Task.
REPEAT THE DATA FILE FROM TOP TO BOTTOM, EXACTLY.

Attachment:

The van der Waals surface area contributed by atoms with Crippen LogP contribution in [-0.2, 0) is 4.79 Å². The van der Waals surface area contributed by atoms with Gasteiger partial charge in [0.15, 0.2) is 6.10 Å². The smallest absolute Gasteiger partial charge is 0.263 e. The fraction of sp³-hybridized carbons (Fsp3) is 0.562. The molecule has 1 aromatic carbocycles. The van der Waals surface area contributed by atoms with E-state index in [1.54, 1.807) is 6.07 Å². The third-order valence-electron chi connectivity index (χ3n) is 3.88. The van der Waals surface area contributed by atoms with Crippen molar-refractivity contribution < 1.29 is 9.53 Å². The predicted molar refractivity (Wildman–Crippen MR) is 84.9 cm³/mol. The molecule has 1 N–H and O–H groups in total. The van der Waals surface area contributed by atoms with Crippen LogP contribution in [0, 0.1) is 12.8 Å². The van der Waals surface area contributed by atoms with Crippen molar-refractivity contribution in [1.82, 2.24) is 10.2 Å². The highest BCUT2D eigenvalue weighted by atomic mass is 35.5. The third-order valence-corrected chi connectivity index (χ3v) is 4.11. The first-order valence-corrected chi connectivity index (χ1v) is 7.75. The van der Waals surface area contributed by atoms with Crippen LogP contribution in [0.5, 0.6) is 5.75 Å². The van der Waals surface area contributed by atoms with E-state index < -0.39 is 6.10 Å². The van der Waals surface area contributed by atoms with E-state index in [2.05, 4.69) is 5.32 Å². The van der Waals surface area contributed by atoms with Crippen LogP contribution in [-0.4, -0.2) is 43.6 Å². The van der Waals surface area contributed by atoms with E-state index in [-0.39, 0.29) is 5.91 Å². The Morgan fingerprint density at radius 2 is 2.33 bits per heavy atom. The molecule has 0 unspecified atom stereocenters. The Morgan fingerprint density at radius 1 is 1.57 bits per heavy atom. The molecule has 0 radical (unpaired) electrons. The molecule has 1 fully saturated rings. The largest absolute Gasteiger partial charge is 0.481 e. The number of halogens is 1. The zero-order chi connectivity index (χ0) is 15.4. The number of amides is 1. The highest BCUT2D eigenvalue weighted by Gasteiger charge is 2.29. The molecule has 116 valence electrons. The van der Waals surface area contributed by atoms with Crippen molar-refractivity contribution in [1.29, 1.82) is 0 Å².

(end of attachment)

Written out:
The van der Waals surface area contributed by atoms with Crippen LogP contribution in [-0.2, 0) is 4.79 Å². The van der Waals surface area contributed by atoms with Gasteiger partial charge in [0.15, 0.2) is 6.10 Å². The smallest absolute Gasteiger partial charge is 0.263 e. The fraction of sp³-hybridized carbons (Fsp3) is 0.562. The molecule has 1 aromatic carbocycles. The van der Waals surface area contributed by atoms with E-state index in [1.54, 1.807) is 6.07 Å². The third-order valence-electron chi connectivity index (χ3n) is 3.88. The van der Waals surface area contributed by atoms with Crippen molar-refractivity contribution < 1.29 is 9.53 Å². The predicted molar refractivity (Wildman–Crippen MR) is 84.9 cm³/mol. The molecule has 1 N–H and O–H groups in total. The van der Waals surface area contributed by atoms with Crippen LogP contribution in [0, 0.1) is 12.8 Å². The van der Waals surface area contributed by atoms with Crippen molar-refractivity contribution in [1.82, 2.24) is 10.2 Å². The highest BCUT2D eigenvalue weighted by atomic mass is 35.5. The third-order valence-corrected chi connectivity index (χ3v) is 4.11. The first-order valence-corrected chi connectivity index (χ1v) is 7.75. The van der Waals surface area contributed by atoms with Crippen LogP contribution in [0.5, 0.6) is 5.75 Å². The van der Waals surface area contributed by atoms with E-state index < -0.39 is 6.10 Å². The van der Waals surface area contributed by atoms with E-state index in [2.05, 4.69) is 5.32 Å². The van der Waals surface area contributed by atoms with Crippen LogP contribution in [-0.4, -0.2) is 43.6 Å². The van der Waals surface area contributed by atoms with E-state index in [-0.39, 0.29) is 5.91 Å². The Morgan fingerprint density at radius 2 is 2.33 bits per heavy atom. The molecule has 0 unspecified atom stereocenters. The Morgan fingerprint density at radius 1 is 1.57 bits per heavy atom. The molecule has 0 radical (unpaired) electrons. The molecule has 1 fully saturated rings. The largest absolute Gasteiger partial charge is 0.481 e. The number of halogens is 1. The zero-order chi connectivity index (χ0) is 15.4. The number of amides is 1. The highest BCUT2D eigenvalue weighted by Gasteiger charge is 2.29. The molecule has 116 valence electrons. The van der Waals surface area contributed by atoms with Crippen molar-refractivity contribution in [1.29, 1.82) is 0 Å².